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Hydrogel of kappa-carrageenan as adsorbent for methylene blue

Saiyidah Nafisah Saidin, Nadhratun Naiim Mobarak


Dyes are often used in the textile, printing, paper production and cosmetic industries. Removal of dyes from industrial effluent through adsorption process has attracted many researchers. Methylene blue is one of the widely used dyes. Adsorbent based on kappa-carrageenan which can be categorized as an anionic polymer are expected to be able to interact with methylene blue which is a cationic dye. However, the adsorbent in the form of hydrogel was expected to improve the adsorption capacity due to its high density of functional group and the presence of cross linking in the hydrogel will slow down the solubilization of adsorbent in the aqueous solution. The presence of excess potassium ions during the extraction of kappa-carrageenan from seaweed is expected to assist in the process of forming a three-dimensional network in the kappa-carrageenan structure. Besides that, the removal of water will induce the formation of hydrogen bond between kappa-carrageenan chains. Therefore, the effect of temperature during the drying process of kappa-carrageenan based hydrogel has been studied. Three different temperatures were used which are room temperature, 90°C and 100°C. The functional group of kappa-carrageenan has been identified via Fourier Transform Infrared Spectroscopy (FTIR-ATR) whereas the analysis and distribution on the surface of kappa-carrageenan film were identified using Field Emission Scanning Electron Microscopy (FESEM). Swelling tests in distilled water is performed to determine the degree of swelling (DS) for all three methods. Hydrogel that provides highest swelling value are used as Methylene Blue adsorbent. The degree of swelling data showed hydrogel that was produced by drying at room temperature has the high degree of swelling compared to hydrogel produced by drying at 90°C and 100°C. Hydrogel produced at 90°C and 100°C are fragile compared to the rigidity of hydrogel produced at room temperature. For the adsorption of dye using hydrogel produced at room temperature, the highest adsorption capacity was 0.062 mg/g using 0.15 g kappa-carrageenan. This indicates that the hydrogel of kappa-carrageenan without using cross-linking agents has successfully been developed.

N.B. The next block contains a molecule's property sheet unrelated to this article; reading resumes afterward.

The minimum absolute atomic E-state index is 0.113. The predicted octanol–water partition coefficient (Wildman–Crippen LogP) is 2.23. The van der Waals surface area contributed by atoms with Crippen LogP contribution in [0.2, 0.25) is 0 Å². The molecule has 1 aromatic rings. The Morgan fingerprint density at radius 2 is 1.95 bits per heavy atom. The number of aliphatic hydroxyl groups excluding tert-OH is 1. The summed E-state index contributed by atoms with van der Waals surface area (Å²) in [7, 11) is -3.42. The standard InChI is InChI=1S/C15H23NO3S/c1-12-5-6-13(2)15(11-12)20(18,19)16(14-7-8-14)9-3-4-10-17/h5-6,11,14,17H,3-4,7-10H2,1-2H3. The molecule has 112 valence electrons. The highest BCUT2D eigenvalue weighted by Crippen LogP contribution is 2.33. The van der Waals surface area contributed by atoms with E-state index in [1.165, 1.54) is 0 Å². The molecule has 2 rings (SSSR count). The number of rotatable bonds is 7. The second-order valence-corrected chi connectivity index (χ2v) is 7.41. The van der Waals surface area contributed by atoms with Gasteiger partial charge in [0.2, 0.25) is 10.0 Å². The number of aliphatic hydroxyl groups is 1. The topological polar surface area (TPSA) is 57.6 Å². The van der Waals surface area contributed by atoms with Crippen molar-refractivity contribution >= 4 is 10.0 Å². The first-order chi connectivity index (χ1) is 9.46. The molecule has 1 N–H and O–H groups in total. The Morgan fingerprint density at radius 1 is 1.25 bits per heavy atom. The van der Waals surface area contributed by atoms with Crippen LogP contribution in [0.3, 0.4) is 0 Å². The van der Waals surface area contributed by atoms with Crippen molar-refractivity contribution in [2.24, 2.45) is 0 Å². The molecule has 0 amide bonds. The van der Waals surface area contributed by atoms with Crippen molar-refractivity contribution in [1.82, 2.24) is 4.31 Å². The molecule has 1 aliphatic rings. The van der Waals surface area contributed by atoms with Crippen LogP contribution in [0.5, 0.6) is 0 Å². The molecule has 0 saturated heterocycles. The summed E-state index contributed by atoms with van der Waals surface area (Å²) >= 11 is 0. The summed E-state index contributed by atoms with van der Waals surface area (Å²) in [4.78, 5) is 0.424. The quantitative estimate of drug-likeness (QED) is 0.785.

Kappa-carrageenan; Potassium Ion; Degree of swelling; Methylene Blue

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